GENEVA • When Swiss engineer Carl Eduard Gruner came up with the idea to build the world's longest rail tunnel under the Alps in 1947, he predicted the visionary project could be finished by the start of the 21st century. He would turn out to be off by 16 years.
Gruner's sketch and technical paper, called "Journey through the Gotthard Base Tunnel (GBT) in the year 2000", planted the seeds for a venture that will be launched this week and aims to transform travel through the heart of Europe.
"It's a big engineering achievement," Mr Martin Knights of the London-based Institution of Civil Engineers said of the venture, which was completed on schedule.
The tunnel runs from Erstfeld in the central Swiss canton of Uri, to Bodio in southern Ticino canton, and will shave the train journey from Zurich to Milan in northern Italy down to 2hr 40min, roughly an hour less than it currently takes.
The new route also aims to make rail freight more efficient, including by supporting heavier cargo, which should reduce the number of diesel-guzzling lorries on the roads, and, in turn, would improve traffic and curb pollution.
The number of daily rail passengers is also expected to increase from the current rate of 9,000 people to 15,000 by 2020, according to the Swiss federal railway service.
In a study of the GBT's possible economic benefits, Swiss bank Credit Suisse forecast a range of positive impacts driven by an easier movement of goods, growth in day-trip tourism and higher property values in the affected cantons linked to increased accessibility.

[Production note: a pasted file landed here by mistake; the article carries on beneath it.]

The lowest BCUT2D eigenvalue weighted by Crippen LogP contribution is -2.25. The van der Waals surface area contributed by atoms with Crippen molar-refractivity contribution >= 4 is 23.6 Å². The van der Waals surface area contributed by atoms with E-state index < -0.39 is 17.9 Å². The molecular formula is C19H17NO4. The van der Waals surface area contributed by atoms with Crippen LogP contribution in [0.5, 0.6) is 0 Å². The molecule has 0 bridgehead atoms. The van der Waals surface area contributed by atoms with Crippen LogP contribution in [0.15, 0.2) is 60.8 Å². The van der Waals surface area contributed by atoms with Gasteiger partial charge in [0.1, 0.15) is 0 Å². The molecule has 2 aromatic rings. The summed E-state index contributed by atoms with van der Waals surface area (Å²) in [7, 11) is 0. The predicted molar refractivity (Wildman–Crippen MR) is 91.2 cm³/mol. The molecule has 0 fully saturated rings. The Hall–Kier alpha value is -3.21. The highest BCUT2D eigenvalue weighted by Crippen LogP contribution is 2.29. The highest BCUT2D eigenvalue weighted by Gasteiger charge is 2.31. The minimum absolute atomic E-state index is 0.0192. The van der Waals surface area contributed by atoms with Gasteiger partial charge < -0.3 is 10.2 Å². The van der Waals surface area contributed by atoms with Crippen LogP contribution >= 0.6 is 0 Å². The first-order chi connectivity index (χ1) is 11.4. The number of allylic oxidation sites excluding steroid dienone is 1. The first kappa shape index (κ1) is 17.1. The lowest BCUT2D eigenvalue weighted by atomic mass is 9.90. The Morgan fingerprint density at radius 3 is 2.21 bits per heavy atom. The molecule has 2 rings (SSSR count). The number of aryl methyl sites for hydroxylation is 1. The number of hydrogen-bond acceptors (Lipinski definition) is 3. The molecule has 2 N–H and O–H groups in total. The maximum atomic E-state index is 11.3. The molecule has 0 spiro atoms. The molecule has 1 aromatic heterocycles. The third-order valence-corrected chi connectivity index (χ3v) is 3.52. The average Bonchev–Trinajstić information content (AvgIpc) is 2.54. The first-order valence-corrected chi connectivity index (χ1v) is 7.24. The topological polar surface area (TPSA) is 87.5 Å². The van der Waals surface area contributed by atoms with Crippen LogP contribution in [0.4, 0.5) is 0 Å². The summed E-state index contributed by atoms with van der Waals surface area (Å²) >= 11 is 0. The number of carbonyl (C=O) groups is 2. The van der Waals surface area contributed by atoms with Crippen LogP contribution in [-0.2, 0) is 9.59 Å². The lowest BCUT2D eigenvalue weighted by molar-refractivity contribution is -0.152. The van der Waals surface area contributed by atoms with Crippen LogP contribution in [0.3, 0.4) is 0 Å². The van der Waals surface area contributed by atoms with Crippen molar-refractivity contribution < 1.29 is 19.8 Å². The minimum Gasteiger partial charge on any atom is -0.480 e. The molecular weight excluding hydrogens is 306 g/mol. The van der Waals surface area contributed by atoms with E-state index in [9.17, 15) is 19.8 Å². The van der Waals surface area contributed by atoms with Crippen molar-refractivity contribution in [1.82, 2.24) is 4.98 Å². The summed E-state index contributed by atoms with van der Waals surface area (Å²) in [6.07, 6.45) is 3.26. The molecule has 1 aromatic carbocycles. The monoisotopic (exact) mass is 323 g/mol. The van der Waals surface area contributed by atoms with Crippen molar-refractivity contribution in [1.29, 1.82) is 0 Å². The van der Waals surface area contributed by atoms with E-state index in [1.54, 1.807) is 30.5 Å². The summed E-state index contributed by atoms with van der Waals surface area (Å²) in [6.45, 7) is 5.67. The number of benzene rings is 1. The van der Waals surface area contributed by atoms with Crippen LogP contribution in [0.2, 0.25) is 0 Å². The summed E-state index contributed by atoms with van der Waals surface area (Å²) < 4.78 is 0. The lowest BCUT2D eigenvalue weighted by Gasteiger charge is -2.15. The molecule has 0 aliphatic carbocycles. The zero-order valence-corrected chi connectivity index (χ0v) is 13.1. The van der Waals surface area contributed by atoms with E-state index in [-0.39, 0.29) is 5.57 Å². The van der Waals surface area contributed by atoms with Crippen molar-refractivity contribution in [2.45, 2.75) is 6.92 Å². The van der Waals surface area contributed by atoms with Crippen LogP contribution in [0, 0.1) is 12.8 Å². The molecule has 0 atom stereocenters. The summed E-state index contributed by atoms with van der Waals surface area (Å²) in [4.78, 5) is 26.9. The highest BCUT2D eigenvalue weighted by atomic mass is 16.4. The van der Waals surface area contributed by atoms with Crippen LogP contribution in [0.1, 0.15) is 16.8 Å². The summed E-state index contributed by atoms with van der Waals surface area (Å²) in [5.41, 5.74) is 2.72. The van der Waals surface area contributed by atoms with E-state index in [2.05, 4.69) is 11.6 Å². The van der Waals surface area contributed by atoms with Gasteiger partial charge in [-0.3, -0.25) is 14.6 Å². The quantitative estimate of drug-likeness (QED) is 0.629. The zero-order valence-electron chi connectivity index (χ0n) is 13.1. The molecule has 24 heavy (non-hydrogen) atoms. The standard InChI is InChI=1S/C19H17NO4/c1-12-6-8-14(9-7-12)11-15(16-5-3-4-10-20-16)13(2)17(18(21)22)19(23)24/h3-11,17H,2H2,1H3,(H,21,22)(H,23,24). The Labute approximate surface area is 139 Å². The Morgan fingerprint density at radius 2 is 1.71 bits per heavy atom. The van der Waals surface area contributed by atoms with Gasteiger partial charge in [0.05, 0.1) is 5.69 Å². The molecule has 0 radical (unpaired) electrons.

German Chancellor Angela Merkel, French President Francois Hollande and Italian Prime Minister Matteo Renzi, along with Swiss officials, are due to attend Wednesday's grand opening, which will feature a ceremonial run.
Full service starts in December.
The bumpy road, from Gruner's initial idea to the official start of construction in 1999, included bureaucratic delays and concern over the project's financial viability.
Switzerland's federal government set up a committee in 1963 to look into the building of an alpine base tunnel but opinions were split over various proposals, before an official body eventually ruled in 1983 that the project was "not urgent".
Momentum in favour of the GBT built again ahead of a 1992 referendum which supported the project, but public outcry about the expense put work on hold.
Eventually, a November 1998 referendum closed the deal, when 64 per cent of Swiss voters approved the final plans, along with funding schemes, including a new road tax.
Had Gruner attempted to break ground on the tunnel when he conceived the idea 69 years ago, engineers would have had to undertake a costly and dangerous effort to blast and drill through a massive amount of mountain rock.
But the project benefited in the end from major technical advances in tunnel-boring machines that began to pick up in the 1960s and 1970s, Mr Knights said.
The boring machinery used for the Gotthard Tunnel is "a whole moving factory, half a kilometre in length", which synchronises all the steps needed to carve a passage through a mountain, he added.
While cutting through the rock, the machine throws the debris backwards and simultaneously places the pre-formed segments of concrete that form the shape of the tunnel. A separate system grouts the pieces together.
More than 28 million tonnes of rock had to be excavated from the mountain near the Gotthard pass.
Constructing the 57km rail tunnel took just over 12 billion Swiss francs (S$16.6 billion) and some 2,400 workers, according to Swiss government statistics. A total of 152km of tunnel was carved through the mountain.
When it officially opens on Wednesday, the GBT will overtake Japan's 53.9km Seikan tunnel as the world's longest train tunnel and bump the 50.5km Channel Tunnel that links England and France to third place.